Spain's Princess Cristina and her husband, Iñaki Urdangarin, have relocated from the United States to Barcelona for the duration of the corruption case involving the royal son-in-law.

In a communique submitted on Tuesday to Efe from Barcelona, where the couple and their children have already returned to take up residence, Urdangarin said that he had decided to ask for a "temporary leave of absence" from his executive position with Spanish telecom giant Telefonica.

The 44-year-old Urdangarin, who holds the title of Duke of Palma, said he took the leave of absence to shield Telefonica from any possible negative effects of the corruption case.

He said he fully intends to resume working with Telefonica "in the future" and added that he had informed King Juan Carlos and Queen Sofia of these decisions.

Telefonica last month had renewed its contract with Urdangarin, who is paid 1.5 million euros ($1.88 million) a year to represent the firm in the United States.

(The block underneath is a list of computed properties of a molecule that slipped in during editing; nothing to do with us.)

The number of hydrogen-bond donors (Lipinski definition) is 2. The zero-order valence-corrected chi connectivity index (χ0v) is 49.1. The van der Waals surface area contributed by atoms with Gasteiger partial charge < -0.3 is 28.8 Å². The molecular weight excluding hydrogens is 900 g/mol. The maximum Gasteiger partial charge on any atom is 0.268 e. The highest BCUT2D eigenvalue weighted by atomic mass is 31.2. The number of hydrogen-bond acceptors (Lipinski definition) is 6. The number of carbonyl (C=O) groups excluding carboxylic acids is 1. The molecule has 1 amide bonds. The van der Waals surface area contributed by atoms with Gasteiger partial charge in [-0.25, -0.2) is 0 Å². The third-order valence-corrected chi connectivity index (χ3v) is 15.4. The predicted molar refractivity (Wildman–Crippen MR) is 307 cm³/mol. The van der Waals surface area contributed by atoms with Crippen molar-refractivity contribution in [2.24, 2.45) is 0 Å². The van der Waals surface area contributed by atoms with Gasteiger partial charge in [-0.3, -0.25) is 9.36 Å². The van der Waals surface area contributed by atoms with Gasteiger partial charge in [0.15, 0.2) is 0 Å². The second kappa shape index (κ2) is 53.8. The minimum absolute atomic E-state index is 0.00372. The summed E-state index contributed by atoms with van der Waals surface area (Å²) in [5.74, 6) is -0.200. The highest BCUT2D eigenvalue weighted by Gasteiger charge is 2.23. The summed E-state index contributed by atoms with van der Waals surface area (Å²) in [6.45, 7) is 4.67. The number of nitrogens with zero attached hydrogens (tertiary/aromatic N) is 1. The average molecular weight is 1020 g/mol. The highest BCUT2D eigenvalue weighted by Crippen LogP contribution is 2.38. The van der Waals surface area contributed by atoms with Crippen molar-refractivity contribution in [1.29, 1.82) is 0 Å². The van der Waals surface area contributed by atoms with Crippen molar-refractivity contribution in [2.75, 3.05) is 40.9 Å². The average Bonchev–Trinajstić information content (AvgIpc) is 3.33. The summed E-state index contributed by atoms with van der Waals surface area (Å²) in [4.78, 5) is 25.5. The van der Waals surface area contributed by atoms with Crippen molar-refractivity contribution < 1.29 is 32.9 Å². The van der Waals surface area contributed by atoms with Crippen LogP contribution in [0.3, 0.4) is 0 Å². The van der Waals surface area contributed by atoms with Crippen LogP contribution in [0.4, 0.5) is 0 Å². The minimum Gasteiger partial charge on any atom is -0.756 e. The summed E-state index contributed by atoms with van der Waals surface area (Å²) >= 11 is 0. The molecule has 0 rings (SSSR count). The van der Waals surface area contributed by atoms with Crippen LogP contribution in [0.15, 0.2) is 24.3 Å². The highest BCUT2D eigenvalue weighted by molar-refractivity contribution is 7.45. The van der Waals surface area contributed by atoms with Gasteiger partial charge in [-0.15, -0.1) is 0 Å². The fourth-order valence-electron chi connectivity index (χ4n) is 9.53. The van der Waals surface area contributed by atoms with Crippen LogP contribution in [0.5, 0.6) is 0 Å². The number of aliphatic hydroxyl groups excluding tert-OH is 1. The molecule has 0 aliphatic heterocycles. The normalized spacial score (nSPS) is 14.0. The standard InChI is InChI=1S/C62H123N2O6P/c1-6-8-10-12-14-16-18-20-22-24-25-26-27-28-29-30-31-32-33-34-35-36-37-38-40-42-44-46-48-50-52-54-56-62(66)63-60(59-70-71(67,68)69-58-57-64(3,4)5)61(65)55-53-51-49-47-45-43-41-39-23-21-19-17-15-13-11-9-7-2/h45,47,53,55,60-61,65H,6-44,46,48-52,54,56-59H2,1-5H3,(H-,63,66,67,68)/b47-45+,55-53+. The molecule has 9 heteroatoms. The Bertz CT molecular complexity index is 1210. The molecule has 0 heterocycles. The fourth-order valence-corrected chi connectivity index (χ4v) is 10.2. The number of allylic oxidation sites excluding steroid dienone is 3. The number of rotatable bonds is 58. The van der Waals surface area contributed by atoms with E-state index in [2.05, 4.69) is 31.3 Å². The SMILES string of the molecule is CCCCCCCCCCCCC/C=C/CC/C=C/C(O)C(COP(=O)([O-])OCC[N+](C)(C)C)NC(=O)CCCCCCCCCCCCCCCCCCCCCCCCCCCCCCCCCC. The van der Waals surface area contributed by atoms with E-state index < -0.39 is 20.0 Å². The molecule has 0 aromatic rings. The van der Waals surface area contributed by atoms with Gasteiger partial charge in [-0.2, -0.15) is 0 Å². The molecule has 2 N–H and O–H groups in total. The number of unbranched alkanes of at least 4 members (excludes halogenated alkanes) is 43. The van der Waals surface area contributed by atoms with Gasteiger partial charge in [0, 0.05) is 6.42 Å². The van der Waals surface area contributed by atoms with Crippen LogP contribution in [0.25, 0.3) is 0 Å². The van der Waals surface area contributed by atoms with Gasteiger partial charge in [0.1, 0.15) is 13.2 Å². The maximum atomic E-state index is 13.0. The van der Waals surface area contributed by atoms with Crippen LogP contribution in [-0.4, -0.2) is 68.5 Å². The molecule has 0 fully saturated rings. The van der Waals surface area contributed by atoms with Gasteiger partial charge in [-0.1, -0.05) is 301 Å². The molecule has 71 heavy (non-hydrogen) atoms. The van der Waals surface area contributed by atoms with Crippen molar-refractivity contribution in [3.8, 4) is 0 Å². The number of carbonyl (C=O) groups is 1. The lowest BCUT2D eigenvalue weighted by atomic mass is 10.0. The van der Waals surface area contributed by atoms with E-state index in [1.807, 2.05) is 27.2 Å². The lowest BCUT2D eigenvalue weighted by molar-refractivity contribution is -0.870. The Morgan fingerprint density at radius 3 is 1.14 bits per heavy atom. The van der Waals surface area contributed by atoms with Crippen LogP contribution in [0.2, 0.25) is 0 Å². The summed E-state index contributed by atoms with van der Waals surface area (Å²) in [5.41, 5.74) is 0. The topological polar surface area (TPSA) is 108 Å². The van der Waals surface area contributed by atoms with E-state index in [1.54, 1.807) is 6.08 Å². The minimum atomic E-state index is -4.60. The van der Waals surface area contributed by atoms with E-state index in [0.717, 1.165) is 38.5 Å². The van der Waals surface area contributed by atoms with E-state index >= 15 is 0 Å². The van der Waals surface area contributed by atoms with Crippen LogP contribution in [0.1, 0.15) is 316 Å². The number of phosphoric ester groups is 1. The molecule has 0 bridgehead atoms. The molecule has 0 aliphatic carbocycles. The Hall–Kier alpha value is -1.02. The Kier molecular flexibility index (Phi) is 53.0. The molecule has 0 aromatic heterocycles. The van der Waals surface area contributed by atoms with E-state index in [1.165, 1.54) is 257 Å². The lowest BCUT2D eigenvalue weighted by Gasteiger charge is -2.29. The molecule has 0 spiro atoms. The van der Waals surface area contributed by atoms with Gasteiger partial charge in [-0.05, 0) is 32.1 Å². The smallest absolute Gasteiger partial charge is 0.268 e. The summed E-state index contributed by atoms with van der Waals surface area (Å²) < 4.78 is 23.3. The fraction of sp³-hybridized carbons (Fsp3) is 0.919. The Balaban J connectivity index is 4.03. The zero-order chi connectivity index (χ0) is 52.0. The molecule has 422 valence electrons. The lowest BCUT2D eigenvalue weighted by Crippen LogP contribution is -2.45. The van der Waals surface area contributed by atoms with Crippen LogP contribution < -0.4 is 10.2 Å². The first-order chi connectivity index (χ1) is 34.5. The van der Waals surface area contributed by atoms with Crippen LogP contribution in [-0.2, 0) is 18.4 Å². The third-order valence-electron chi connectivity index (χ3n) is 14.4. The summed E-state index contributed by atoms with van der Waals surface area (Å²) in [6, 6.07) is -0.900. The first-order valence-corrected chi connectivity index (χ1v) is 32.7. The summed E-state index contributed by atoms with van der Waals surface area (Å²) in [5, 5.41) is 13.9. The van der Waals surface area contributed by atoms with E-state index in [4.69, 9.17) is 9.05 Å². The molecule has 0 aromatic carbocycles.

Urdangarin faces charges in connection with his tenure at the non-profit Instituto Noos.

Prosecutors accuse Urdangarin and Diego Torres, who succeeded the duke as president of the foundation, of establishing a web of shell corporations to facilitate the diversion of nearly 6 million euros (almost $8 million) in public money that Instituto Noos received from the Balearic Islands and Valencia regional governments.

Urdangarin, a veteran of the Spanish Olympic handball team, wed Princess Cristina in October 1997. The couple has four children.

The family moved to Washington in 2009 when the duke took the position with Telefonica. EFE